“They did a good job (on East Arapahoe Road), but some side streets (need more work),” said Collins, 61. “I've seen a lot of ... good development, more neighborhood and (road) construction ... For growing families, it's a nice place to live.”

Jill Ellsworth sat alongside a kids' soccer team event in deKoevend Park and said population growth is “obviously a huge issue, but (the city) is managing it well.”

“I haven't noticed it, I guess,” said Ellsworth, who lives near East Dry Creek Road and South Holly Street, an area near districts 2 and 3. She's 43 and has lived in Centennial for 14 years.

The streets are better taken care of lately, both large and neighborhood streets, she said.

“They redid all our sidewalks in the neighborhood,” Ellsworth said. “They could adjust the (timing) on the streetlights.”

Emily Gibson, 40, talked about construction as she sat reading in Centennial Center Park as her son played.

“Construction on Arapahoe is driving me crazy, but that's it,” said Gibson, a District 3 constituent living near I-25 and East Arapahoe Road.

The city's getting more crowded, she said, but she doesn't have an issue with that.

“The parks and trails are great, obviously,” she said. “I love those.”

More public transportation

Tina Kingery, a Centennial resident in the Hidden Hills neighborhood, said public transportation improvements should be a priority.

“I think we could do a better job of promoting mass transit,” said Kingery, 64. She said bus stops along East Dry Creek Road and East Arapahoe Road need more shelter because they're “always filled with snow” in the winter.

“If you're a person who wants to reduce your carbon footprint, you (can't),” said Kingery, who lives in District 1 near South University Boulevard.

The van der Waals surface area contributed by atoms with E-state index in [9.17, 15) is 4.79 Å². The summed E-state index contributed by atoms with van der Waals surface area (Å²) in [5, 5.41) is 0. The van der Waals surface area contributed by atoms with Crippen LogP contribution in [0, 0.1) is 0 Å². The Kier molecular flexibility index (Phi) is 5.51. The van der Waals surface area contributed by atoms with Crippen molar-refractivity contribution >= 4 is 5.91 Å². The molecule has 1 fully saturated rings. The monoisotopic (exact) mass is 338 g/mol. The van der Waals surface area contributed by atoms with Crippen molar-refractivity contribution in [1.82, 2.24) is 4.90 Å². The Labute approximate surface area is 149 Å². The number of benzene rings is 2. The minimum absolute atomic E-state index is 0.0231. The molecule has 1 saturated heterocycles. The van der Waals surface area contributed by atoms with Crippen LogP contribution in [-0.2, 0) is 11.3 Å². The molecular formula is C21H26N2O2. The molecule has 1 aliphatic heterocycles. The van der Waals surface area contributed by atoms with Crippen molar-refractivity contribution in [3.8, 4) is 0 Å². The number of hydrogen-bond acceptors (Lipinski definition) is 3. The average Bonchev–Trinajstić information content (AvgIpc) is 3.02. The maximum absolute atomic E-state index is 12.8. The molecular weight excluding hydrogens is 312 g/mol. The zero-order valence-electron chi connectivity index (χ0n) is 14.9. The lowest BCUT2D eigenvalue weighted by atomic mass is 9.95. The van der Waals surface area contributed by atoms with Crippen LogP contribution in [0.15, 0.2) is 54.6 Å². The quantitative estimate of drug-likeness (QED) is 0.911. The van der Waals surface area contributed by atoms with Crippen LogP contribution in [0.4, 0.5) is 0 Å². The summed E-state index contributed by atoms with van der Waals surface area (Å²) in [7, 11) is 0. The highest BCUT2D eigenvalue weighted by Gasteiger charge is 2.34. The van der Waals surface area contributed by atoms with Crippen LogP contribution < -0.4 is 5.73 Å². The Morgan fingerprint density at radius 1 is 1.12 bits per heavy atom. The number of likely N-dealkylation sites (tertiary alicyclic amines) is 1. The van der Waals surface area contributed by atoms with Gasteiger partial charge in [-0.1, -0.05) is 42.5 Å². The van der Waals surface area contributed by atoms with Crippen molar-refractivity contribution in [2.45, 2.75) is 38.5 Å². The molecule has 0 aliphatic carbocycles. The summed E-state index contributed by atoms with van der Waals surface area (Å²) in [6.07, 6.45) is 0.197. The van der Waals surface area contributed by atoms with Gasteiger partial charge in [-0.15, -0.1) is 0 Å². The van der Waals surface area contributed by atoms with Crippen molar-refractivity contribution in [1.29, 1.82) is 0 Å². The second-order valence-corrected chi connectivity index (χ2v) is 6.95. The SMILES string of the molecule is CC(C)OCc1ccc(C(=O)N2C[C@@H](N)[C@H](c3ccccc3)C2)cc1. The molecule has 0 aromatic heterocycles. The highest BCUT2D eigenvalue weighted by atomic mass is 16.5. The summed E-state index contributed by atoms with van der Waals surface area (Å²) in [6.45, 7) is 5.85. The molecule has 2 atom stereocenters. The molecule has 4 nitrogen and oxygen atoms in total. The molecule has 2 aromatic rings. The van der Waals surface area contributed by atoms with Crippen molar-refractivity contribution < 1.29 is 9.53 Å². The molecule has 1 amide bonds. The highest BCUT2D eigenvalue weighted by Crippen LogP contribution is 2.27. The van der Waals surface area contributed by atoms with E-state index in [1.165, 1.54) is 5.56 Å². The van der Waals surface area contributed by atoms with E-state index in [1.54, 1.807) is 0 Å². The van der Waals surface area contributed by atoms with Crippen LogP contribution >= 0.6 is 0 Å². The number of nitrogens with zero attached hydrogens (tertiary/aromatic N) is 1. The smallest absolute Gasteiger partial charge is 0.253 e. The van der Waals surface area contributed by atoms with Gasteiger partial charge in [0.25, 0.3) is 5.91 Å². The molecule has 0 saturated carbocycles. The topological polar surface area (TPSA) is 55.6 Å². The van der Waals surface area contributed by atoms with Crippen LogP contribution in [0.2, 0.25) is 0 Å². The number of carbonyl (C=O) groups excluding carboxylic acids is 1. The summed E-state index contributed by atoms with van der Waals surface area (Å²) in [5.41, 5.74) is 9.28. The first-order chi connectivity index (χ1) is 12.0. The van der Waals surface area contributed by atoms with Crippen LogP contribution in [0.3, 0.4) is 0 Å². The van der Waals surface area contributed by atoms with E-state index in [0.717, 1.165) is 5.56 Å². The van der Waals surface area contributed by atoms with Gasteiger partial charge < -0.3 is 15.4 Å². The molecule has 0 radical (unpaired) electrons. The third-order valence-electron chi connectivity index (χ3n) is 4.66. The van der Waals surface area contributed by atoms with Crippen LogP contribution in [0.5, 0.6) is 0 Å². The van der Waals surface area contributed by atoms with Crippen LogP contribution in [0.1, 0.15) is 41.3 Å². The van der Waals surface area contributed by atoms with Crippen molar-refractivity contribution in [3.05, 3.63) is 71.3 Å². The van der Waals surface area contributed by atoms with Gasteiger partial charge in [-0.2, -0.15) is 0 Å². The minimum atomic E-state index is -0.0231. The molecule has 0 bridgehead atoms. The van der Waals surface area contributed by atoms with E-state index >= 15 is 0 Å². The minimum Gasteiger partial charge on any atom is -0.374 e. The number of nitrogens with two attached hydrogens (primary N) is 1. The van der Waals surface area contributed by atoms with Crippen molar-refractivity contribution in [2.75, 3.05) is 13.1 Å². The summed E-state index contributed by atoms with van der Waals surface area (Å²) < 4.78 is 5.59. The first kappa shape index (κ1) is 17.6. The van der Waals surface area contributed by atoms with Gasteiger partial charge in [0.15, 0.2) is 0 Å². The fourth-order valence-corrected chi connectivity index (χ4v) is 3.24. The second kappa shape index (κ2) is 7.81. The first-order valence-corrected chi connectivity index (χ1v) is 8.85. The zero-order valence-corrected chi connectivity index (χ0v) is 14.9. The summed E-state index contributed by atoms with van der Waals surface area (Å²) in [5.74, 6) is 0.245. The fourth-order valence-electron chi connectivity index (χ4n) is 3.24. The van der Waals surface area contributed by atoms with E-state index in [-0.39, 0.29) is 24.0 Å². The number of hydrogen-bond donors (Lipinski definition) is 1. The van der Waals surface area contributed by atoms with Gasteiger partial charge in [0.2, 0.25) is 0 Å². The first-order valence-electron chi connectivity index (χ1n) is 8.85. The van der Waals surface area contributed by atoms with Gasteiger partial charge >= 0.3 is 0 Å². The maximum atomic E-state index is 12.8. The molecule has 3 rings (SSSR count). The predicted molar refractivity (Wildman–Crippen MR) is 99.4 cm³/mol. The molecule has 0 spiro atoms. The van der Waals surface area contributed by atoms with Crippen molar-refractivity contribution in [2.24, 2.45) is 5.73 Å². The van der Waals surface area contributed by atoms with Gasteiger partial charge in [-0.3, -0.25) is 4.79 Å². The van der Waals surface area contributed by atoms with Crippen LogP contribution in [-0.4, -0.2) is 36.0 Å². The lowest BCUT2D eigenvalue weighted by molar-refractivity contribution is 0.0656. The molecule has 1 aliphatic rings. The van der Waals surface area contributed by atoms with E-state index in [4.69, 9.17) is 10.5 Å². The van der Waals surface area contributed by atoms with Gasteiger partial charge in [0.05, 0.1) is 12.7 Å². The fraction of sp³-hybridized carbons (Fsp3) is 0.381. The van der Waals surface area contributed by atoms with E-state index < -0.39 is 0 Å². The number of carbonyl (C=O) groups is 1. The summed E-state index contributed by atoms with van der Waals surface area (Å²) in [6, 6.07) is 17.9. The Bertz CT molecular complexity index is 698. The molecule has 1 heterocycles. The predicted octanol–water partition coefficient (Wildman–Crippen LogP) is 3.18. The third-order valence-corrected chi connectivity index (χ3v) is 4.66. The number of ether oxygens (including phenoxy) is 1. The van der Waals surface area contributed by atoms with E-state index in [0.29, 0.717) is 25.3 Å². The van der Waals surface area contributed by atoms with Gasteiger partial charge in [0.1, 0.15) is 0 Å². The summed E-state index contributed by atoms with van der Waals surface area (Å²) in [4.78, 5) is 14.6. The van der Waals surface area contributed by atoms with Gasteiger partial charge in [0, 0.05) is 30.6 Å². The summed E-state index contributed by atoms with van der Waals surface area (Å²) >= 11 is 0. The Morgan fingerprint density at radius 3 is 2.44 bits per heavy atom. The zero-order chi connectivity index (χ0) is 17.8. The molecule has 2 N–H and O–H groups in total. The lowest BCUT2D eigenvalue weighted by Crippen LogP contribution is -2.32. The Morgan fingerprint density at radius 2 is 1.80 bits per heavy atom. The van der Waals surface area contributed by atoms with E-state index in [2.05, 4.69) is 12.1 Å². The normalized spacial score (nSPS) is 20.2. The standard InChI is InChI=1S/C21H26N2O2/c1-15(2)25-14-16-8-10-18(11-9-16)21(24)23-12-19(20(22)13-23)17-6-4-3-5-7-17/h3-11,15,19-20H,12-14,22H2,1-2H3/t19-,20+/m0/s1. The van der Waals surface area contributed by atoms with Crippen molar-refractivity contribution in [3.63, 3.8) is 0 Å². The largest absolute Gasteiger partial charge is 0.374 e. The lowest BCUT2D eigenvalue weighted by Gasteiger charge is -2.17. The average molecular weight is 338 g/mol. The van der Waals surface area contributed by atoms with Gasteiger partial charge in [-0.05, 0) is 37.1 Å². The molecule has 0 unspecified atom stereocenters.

Brittine Young, new to Colorado, had praise for the bus system.

“Buses are laid out a lot better than in Florida,” said Brittine Young, 17, sitting at the RTD Park-n-Ride at East Smoky Hill Road and South Picadilly Road, a District 4 location. Young recently moved to the area and said she didn't know much about it, but she likes the views and the schools.

Accessibility

Centennial needs “more access to parks for changing demographics,” said Walker, who has lived in the Centennial area since 1979. For “people with difficulty walking” and who need a wheelchair, trails could be more accessible, he said.

Walker, who attended an open house meeting about Centennial's upcoming 2017 Trails and Recreation Plan, suggested accommodating the older population in the city.

“I think a lot of people at this juncture want to stay in their homes as long as they can,” Walker said. “I think if they had more access, they'd enjoy (the parks and trails) more.”

Brad Rose, who lives near South University Boulevard and East Mineral Avenue, a District 1 area, said he feels much safer than when he used to live at East 17th Avenue and Xanthia Street in northeast Denver.

“I haven't seen one car chase end in gunshots here — I saw people arrested in front of my (old) house all the time,” said Rose, 38, who said he moved to the area partly so his children could go to Littleton Public Schools like he did.

He said he's happy, and didn't have any qualms about the city.